Antarctic Project Coordinated by UNH Obtains Deepest Ice Core Ever Drilled by US
By David Sims, Institute for the Study of Earth, Oceans, and Space
February 9, 2011
The West Antarctic Ice Sheet (WAIS) Divide project closed out its fifth drilling season on Friday, Jan. 28, 2011 after reaching a depth of 3,331 meters – about two miles – thereby deriving the deepest ice core ever drilled by U.S. researchers. The WAIS Divide project, for which UNHe provides science coordination, is investigating the last 100,000 years of Earth’s climate history. The ice at 3,331 meters fell as snow about 100,000 years ago.
"By improving our understanding of how natural changes in greenhouse gas influenced climate in the past, the science community will be able to do a better job of predicting future climate changes caused by the emissions of greenhouse gases by human activity," says the project’s chief scientist, Kendrick Taylor of the Desert Research Institute.
The National Science Foundation's Office of Polar Programs funds the project, primarily through its Antarctic Glaciology Program.
"We have two more field seasons of work to complete the project, and reaching this goal should allow us to complete the project on schedule," says Julie Palais, program director.
The drilling site is about 600 miles from the South Pole where the ice flows out to the sea in opposing directions – an ice divide. The location was selected because it is the best place on the planet to determine how greenhouse gases have changed during the last 100,000 years.
The high annual snowfall at the site enables individual annual layers of snowfall to be identified and counted, much like counting tree rings, back to about 40,000 years. (Below that, the layers become too compressed to allow annual layers to be resolved.) Over time, the ice forms as snow is compacted at the surface by subsequent snowfall. The compacted snow contains dust, chemicals and atmospheric gases, which are trapped in the ice and are indicators of past climate. The deeper the ice, the further back in time measurements can be made.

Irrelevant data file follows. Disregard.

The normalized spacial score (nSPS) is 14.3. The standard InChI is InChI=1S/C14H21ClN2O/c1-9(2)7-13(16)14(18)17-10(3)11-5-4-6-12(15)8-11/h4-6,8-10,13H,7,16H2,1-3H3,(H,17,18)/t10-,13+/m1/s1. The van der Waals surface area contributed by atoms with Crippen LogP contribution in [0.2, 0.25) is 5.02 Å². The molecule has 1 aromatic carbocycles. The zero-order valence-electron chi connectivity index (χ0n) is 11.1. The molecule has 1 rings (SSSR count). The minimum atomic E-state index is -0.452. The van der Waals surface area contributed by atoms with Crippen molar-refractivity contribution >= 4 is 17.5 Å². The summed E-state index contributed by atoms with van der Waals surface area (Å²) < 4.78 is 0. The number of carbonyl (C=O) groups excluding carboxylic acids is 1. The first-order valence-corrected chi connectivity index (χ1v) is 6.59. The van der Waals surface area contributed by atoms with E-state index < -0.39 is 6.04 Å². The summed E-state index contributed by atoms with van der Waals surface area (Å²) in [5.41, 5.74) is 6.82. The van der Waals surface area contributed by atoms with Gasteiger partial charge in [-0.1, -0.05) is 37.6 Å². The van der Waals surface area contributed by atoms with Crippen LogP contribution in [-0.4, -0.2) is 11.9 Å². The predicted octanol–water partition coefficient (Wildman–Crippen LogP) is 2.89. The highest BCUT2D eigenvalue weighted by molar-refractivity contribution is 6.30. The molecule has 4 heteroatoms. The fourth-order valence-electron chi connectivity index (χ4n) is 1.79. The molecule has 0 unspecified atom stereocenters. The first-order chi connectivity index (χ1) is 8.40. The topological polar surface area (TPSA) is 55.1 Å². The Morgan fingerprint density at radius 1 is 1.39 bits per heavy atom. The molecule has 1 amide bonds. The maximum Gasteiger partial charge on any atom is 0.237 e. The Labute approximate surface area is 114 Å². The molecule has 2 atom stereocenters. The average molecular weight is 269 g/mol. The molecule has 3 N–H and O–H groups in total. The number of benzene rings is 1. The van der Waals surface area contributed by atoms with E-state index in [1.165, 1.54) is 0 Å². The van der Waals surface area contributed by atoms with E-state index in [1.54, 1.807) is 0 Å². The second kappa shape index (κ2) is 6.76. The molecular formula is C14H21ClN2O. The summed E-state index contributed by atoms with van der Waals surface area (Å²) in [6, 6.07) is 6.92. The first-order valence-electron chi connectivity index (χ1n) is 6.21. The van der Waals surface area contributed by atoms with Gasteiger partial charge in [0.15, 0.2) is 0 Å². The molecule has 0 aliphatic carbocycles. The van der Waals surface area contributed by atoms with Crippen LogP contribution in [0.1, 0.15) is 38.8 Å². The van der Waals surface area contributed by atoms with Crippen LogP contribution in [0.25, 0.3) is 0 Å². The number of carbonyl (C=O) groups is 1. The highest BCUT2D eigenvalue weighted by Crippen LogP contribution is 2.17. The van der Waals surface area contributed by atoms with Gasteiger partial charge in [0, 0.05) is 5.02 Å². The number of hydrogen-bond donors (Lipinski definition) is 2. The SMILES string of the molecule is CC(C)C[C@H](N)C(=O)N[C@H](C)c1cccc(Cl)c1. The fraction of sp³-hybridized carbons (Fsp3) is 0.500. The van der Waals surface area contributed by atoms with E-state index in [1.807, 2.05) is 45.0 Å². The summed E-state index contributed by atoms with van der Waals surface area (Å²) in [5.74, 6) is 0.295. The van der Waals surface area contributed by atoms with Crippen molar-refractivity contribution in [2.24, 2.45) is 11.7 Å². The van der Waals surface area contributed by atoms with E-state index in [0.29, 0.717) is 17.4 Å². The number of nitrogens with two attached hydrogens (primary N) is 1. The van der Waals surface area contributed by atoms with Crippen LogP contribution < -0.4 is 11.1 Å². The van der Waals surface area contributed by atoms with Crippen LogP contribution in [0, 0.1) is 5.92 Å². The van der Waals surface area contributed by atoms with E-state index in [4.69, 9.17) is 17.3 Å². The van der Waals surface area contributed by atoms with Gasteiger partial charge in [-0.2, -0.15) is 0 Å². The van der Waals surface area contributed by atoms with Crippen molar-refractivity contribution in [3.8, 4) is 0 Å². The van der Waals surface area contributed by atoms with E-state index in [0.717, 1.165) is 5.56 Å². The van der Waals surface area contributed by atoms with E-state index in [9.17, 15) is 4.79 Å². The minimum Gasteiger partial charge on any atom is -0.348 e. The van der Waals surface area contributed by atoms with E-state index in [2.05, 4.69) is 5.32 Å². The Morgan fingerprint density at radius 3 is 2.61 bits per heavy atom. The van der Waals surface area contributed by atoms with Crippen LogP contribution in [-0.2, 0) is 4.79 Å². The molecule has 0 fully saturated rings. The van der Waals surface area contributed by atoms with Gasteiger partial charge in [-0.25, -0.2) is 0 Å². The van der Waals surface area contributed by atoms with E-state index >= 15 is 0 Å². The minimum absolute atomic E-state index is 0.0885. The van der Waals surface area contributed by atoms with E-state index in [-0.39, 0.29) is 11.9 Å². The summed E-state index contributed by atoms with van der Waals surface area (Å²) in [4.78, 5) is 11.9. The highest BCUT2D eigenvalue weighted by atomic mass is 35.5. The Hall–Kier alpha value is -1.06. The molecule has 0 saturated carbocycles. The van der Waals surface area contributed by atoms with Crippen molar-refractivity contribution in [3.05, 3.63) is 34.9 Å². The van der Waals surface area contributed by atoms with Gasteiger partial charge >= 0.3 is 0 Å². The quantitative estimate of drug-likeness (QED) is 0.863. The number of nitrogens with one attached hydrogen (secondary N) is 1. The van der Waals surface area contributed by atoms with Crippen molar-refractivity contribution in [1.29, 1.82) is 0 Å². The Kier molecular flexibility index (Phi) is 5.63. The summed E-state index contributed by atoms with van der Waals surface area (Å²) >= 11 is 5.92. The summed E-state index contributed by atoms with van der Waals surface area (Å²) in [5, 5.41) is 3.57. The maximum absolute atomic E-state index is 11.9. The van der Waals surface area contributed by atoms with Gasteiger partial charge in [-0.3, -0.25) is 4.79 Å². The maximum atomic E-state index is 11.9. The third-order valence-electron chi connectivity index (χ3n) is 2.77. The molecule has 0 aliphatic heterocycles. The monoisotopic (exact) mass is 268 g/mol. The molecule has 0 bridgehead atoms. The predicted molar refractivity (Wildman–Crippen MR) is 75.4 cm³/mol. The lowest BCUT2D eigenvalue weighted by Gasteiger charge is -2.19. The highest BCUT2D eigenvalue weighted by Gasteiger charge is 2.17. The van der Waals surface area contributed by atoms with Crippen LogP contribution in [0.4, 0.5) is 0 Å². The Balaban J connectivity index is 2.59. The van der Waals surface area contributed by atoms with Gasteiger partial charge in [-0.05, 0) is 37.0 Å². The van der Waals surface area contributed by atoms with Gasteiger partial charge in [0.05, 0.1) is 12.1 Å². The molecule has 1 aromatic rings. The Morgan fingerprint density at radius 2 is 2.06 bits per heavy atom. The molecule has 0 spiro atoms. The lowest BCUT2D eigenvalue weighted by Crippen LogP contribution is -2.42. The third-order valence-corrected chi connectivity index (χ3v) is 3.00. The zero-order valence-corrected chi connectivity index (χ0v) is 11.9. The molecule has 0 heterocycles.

Mark Twickler, who heads up the WAIS Divide Science Coordination Office at UNH, says the ice cores are five-inch diameter cylinders that get cut into one-meter (three feet) sections. They are sent by ship and refrigerated truck to the NSF National Ice Core Laboratory in Denver. The ice is then cut into smaller samples and sent to 27 investigators around the U.S. who make the measurements. Part of Twickler’s job is to divvy up the precious ice samples depending on specific researcher’s investigations.
At UNH, Twickler works with project operations manager Joe Souney on multiple aspects of the project. “While we do not do analysis on the core, we are responsible for a wide variety of tasks including hiring field workers to collect the core, organizing logistics, workshops, and data collection along with coordinating the processing of the core in Denver at the National Ice Core Laboratory,” says Twickler.
In addition to measuring what the atmospheric concentrations of carbon dioxide, methane, and other gases were in the past, the research team can also determine what the surface air temperature was in the past by studying changes in the isotopic composition of the water that makes up the ice.
"Previous ice cores have shown that the current level of greenhouse gases is greater now than at any time during the last 650,000 years, and that concentrations today are increasing at the fastest rate," says Taylor.
The WAIS Divide project is specifically investigating the small timing offsets between past changes in the atmospheric concentration of greenhouse gases and changes in temperature. By understanding these timing offsets, the research team can determine the role changes in ocean circulation had in the release of carbon dioxide from the ocean and how an increase in carbon dioxide in the atmosphere warms the planet.
The project website is http://www.waisdivide.unh.edu, and a media guide is available at http://www.waisdivide.unh.edu/about/mediapublicguide.shtml.